2015 in review

Welcome to 2016  everyone – and thanks for making 2015 such a success. Since being launched back in June, ParametricMonkey has received over 6,400 visitors  from 109 countries. Most visitors came from Australia with the United States and United Kingdom not far behind. Of the 16,700 views, the two most popular posts were Rhino to Revit workflow (Nov 2014) and Revit Best Practice Tips (June 2015). With now over 30 tutorials and plenty more to come, 2016 promises to be even bigger and better for Parametric Money.

 

2015 year in review_1600x750

 

My work at BVN as been exciting and challenging. My residential and SEPP65 research continues. Much of this was presented to the Sydney Computational Group back in September receiving positive feedback. In 2016 I plan to formally publish and present this research so that others may benefit from it.

 

 

Back in March I launched the BVN Dynamo package. Since then, it has grown to over 30 custom nodes and has been downloaded over 300 times. With many more nodes planned, including native SEPP65 Dynamo nodes, 2016 is going to be a busy year on the Dynamo front.

Dynamohello_world_1600x800

 

Over the Spring semester I ran a BVN embedded practice studio at UTS. Titled the ‘Fitness of Poli(tic)s‘, the studio introduced master students to architectural computation and genetic algorithms. This was a steep learning curve for the students, opening their eyes to a whole new world of possibilities. There was some fantastic outcomes from the students with rigorous research and innovative solutions and I look forward to continuing the research over the Spring semester in 2016.

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Adrian Taylor, Connor Blampied & Stewart Cowan

 

2015 also saw me teach two BIM classes, one at UTS (Special Project – 11362) and the other at UNSW (Design Information Management – CODE2270). There has been a noticeable shift in the pedagogy now being demanded by universities and potential employees. No longer are students being taught solely the basic geometry creation commands (walls, floors, roofs, etc) but rather this is coupled with data embedment to fully harness the power of BIM. As such, a much greater emphasis now exists on interoperability and the connection of multiple software as opposed to a single software platform. Dynamo, Grasshopper, Excel and Flux all feature prominently in this shift. The new generation of architects will be agile and computational literate, no longer limited by CAD/BIM software.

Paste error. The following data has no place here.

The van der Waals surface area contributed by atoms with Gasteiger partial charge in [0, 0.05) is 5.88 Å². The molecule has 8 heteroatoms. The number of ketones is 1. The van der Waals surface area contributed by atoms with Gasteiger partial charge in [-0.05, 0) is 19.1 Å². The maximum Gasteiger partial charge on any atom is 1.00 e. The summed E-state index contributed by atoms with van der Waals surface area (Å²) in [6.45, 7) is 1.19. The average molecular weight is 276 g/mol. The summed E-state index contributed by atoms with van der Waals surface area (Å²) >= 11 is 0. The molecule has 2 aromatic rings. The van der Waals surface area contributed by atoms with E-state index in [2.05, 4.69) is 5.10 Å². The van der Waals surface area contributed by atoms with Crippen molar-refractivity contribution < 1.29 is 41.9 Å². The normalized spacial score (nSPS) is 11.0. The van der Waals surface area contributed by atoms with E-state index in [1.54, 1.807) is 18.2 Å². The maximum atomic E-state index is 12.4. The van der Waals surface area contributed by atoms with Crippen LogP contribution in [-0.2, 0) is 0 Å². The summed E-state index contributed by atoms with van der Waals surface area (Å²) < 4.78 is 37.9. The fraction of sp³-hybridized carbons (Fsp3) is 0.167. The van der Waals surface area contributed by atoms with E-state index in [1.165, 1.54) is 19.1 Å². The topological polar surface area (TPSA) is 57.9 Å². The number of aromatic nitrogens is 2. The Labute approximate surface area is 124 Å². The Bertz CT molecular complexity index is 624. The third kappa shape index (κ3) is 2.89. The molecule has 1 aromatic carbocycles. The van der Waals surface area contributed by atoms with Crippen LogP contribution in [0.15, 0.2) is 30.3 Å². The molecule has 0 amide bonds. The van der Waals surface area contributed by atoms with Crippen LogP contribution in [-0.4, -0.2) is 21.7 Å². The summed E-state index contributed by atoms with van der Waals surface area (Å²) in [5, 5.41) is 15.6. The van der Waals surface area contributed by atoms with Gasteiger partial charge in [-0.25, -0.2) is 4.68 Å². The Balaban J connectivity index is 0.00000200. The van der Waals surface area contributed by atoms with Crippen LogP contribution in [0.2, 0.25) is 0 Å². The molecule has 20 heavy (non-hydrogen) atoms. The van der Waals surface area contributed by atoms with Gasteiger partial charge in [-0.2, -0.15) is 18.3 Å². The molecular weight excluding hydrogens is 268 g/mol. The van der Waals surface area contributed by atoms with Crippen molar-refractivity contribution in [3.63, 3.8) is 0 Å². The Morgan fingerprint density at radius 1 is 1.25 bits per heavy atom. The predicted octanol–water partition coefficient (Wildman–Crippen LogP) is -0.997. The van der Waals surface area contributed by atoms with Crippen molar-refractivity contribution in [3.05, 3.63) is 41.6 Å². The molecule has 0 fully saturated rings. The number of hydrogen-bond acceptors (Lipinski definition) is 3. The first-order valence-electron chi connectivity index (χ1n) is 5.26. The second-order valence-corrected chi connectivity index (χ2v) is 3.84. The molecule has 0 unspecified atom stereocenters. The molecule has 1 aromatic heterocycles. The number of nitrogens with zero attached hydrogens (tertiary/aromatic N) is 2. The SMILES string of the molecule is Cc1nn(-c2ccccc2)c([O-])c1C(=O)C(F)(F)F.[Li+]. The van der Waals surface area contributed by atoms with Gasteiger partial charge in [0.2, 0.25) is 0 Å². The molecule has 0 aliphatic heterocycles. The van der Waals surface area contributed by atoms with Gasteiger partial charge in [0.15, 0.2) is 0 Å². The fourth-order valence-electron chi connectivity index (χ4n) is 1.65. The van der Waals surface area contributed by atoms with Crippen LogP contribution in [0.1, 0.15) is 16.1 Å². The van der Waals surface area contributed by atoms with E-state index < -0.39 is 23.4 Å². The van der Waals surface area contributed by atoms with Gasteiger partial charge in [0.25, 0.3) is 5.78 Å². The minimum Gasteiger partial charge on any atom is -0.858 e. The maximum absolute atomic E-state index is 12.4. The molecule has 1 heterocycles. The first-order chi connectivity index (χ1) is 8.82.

Continued professional development also featured prominently in 2015. Back in October I attended my first ACADIA conference. Hosted this year by the University of Cincinnati I refined my GIS and Ladybug skills by attending a fantastic workshop run by Mostapha Sadeghipour Roudsari, Chris Mackey and Elcin Ertugrul. Unlike some other workshops, there was no pressure to present or exhibit the outcomes of the workshop. This meant the entire time could be dedicated to learning new skills. Watch this space for a full debriefing from the conference, including many new Ladybug tutorials.

 

Ladybug workshop_1600x900

Mostapha Sadeghipour Roudsari at ACADIA

 

Coming up soon in March I’ll be attending the annual Rob|Arch 2016  conference, this year held in Sydney. With BVN partnering with the University of Sydney and a major sponsor of the conference, expect 2016 to be heavily robot focused.

Fabricating Futures_1_1800x1200

Marjo Niemela (Sydney Uni), Ninotschka Titchkosky (BVN), Paul Wintour (BVN), and Chris Bickerton (BVN)

 

Later in May I’ll be speaking at the twelfth annual RTC Australasia conference. My class, ‘Grasshopper to Dynamo: There and back again’ will demonstrate bi-directional workflows between Rhino and Revit to boost interoperability and create a fully integrated BIM model. With some fantastic speakers including Marcello Sgambelluri, Konrad Sobon and Chris Price, the conference promises to live up to its expectation.

Thanks again to all my readers for continuing to support me and I hope you’ll help me make 2016 even better!

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